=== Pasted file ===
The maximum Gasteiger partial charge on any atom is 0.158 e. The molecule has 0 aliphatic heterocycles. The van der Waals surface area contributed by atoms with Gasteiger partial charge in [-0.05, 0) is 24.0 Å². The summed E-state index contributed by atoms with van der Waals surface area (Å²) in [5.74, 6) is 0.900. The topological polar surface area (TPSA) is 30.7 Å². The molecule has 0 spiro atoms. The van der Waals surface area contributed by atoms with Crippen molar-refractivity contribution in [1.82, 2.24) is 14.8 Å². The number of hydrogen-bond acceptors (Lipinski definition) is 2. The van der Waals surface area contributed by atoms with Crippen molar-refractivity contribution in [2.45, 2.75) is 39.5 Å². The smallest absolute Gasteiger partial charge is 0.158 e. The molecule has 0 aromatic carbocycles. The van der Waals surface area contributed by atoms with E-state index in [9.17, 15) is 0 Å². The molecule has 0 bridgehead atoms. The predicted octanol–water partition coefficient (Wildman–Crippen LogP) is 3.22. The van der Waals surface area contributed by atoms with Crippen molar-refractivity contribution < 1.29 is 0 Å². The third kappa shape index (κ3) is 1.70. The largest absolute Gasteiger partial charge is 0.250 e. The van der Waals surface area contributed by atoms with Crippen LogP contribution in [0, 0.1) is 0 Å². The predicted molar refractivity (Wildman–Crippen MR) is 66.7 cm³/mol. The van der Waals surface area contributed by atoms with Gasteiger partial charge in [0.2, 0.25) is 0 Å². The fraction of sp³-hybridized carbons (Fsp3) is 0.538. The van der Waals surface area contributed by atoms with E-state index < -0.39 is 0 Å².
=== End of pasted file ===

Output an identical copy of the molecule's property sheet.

The maximum Gasteiger partial charge on any atom is 0.158 e. The molecule has 0 aliphatic heterocycles. The van der Waals surface area contributed by atoms with Gasteiger partial charge in [-0.05, 0) is 24.0 Å². The summed E-state index contributed by atoms with van der Waals surface area (Å²) in [5.74, 6) is 0.900. The topological polar surface area (TPSA) is 30.7 Å². The molecule has 0 spiro atoms. The van der Waals surface area contributed by atoms with Crippen molar-refractivity contribution in [1.82, 2.24) is 14.8 Å². The number of hydrogen-bond acceptors (Lipinski definition) is 2. The van der Waals surface area contributed by atoms with Crippen molar-refractivity contribution in [2.45, 2.75) is 39.5 Å². The smallest absolute Gasteiger partial charge is 0.158 e. The molecule has 0 aromatic carbocycles. The van der Waals surface area contributed by atoms with E-state index in [9.17, 15) is 0 Å². The molecule has 0 bridgehead atoms. The predicted octanol–water partition coefficient (Wildman–Crippen LogP) is 3.22. The van der Waals surface area contributed by atoms with Crippen molar-refractivity contribution < 1.29 is 0 Å². The third kappa shape index (κ3) is 1.70. The largest absolute Gasteiger partial charge is 0.250 e. The van der Waals surface area contributed by atoms with Crippen LogP contribution in [0, 0.1) is 0 Å². The predicted molar refractivity (Wildman–Crippen MR) is 66.7 cm³/mol. The van der Waals surface area contributed by atoms with Gasteiger partial charge in [0.2, 0.25) is 0 Å². The fraction of sp³-hybridized carbons (Fsp3) is 0.538. The van der Waals surface area contributed by atoms with E-state index < -0.39 is 0 Å².